The food mentioned in this book isn’t something we aren’t familiar with. Scrambled eggs, combos of sausage and wine, bread, fish, meat and fried potatoes for a sumptuous meal, all of it often accompanied with some coffee– it’s what most of us have had at some point or the other. Though these are the mainstream dishes/food items, they’re written of in a way to definitely make you walk to the kitchen, at least once, while reading this book.

However, I find it of essence to mention that these dishes are only mentioned in the first part of the book- the one where all the crucial developments happen. The second deals with the outcomes of those developments and is more focussed on the philosophical side, and thereby, there’s no mention of any dishes.

In an all, what I can say about this Nobel laureate is that Camus knows how and when to whet your appetite, be it for food, or for some deep thinking.

The Good Earth

The Read

The Nobel laureate Pearl S. Buck’s Pulitzer Prize (1932) winning novel and the influential factor in gaining her the Nobel Prize for Literature (1938), The Good Earth, is that book which an avid reader has to read quintessentially.

Set in the period of war and conflict in China (The Xinhai Revolution, to be precise), this book gives you a peek into a lifestyle that was; the one people have revolted against for ages to be eradicated. The story starts with an introduction of  our protagonist, Wang Lung, who is going to seek the hand of O-lan, a diligent slave in the wealthy family of the village, for marriage. Wang Lung is a rather poor farmer, but his devotion to his land is unmatched and there lies the central theme of the story which is also highlighted by the title of the book. “There was(/is) always the land.”

After their marriage, Wang Lung’s life becomes easier, thanks to his ever-helping wife. She not just manages his home and takes care of his elderly father, but also lends him a helping hand on his farm. She goes on to show her usefulness without expecting anything in return. Through all their adversities, she stands by him and his family like a pillar, and in all the successes of Wang Lung, she had a major role to play. Yet her contribution goes unrecognized until it’s very late.

The family suffers through a severe famine and moves to the city, but Wang Lung’s love for his land brings him back to it. The one thing that is visible throughout the story is how Wang Lung never gave up on his land, no matter what. Even through his harsh days, the land kept him going. “Then the land did again its healing work and the sun shone on him and healed him and the warm winds of summer wrapped him about with peace.” 

Pearl S. Buck manages to give us a taste of many different elements of culture and life, in general, via this one book. Racial prejudice, capitalistic ideals, religious fundamentalism, gender oppression, sexual repression, concubinage, and discrimination against the disabled are the supporting themes of the book. There’s also a mention of the Chinese custom of Foot Binding (“the “lotus feet”) for women, which, back in the day, showed the status of a family.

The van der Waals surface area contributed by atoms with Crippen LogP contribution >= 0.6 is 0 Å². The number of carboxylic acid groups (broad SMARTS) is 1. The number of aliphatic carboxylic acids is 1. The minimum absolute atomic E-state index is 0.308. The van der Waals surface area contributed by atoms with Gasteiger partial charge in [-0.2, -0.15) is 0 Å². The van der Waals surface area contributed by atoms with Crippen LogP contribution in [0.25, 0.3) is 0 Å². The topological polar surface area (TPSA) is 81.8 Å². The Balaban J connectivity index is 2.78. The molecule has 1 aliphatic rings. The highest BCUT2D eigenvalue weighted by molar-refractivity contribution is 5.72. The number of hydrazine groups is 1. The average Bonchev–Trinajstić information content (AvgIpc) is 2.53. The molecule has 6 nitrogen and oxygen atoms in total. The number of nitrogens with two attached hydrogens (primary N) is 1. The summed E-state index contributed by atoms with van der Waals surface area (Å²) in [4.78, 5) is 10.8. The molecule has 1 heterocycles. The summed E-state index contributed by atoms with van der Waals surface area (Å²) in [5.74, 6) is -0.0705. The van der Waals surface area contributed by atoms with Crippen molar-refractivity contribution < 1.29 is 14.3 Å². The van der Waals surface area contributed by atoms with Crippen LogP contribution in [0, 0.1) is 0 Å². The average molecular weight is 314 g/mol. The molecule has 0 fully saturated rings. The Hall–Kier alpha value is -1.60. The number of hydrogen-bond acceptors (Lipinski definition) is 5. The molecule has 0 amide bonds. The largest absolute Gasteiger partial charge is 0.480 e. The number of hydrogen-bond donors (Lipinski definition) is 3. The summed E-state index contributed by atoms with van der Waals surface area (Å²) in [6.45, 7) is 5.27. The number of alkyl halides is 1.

The expressions used by the author are, I believe, the “deal sealer” in making this book a one-of-a-kind one. While the simplicity of the narration is where the beauty of the book lies, Buck doesn’t compromise on the minute details which she brings to light with the use of very convenient imagery. For instance,

“And as they thought day after day on all those matters and talked of them in twilight, and above all as day after day their labour brought in no allied wage, there arose in the hearts of the young and the strong a tide as irresistible as the tide of the river, swollen with winter snows- the tide of the fullness of savage desire.”

While this is not the kind of book which will draw you in immediately, it certainly is the one which won’t bore you at any point either. You won’t be instantly drawn to it, but you shall be eventually. While I couldn’t get enough quote-worthy lines from the book, I did enjoy reading this book for the simple ways in which it made me think. The last line of the book especially propped up a question for me on which I’m debating with myself till date. 🙂

The Eat

While there’s a mention of a number of dishes in the book, the two that have underlining importance are the cakes O-lan prepares for the Hwang family and the boiled rice, which is a staple in most Asian countries. All the dishes that are talked about in the book are the ones most kitchens around the world are familiar with.

The importance of the cakes and rice lies in the fact that it goes on to speak of the different times the family of Wang Lung has seen. Through their tough times, they could manage to get only a bowl of boiled rice per person a day, which was enough for them after the famine they suffered through. The famine saw them exhausted of all their resources (since the protagonist is a farmer, his stocks of his farm’s rice and corn are his main resources).

The cakes O-lan prepares for the Hwang family, on the other hand, are the ones the kids of O-lan aren’t even allowed to touch during their poverty-stricken days. However, it is only a matter of time that they become the most influential family of the village replacing the Hwang family and such delicacies become commonplace preparations at their home.

Hence, it’d be safe to say that the food mentioned in the book has more of a symbolic significance than a taste bud-appealing one.

Do give it a read if you’re looking for a light read! 😀

The Kite Runner

The Read

I’ve been indecisive for quite some time as to which book should I talk about for my first blog post. The one book I eventually decided upon was one of my recent reads – Khaled Hosseini’s debut novel, The Kite Runner.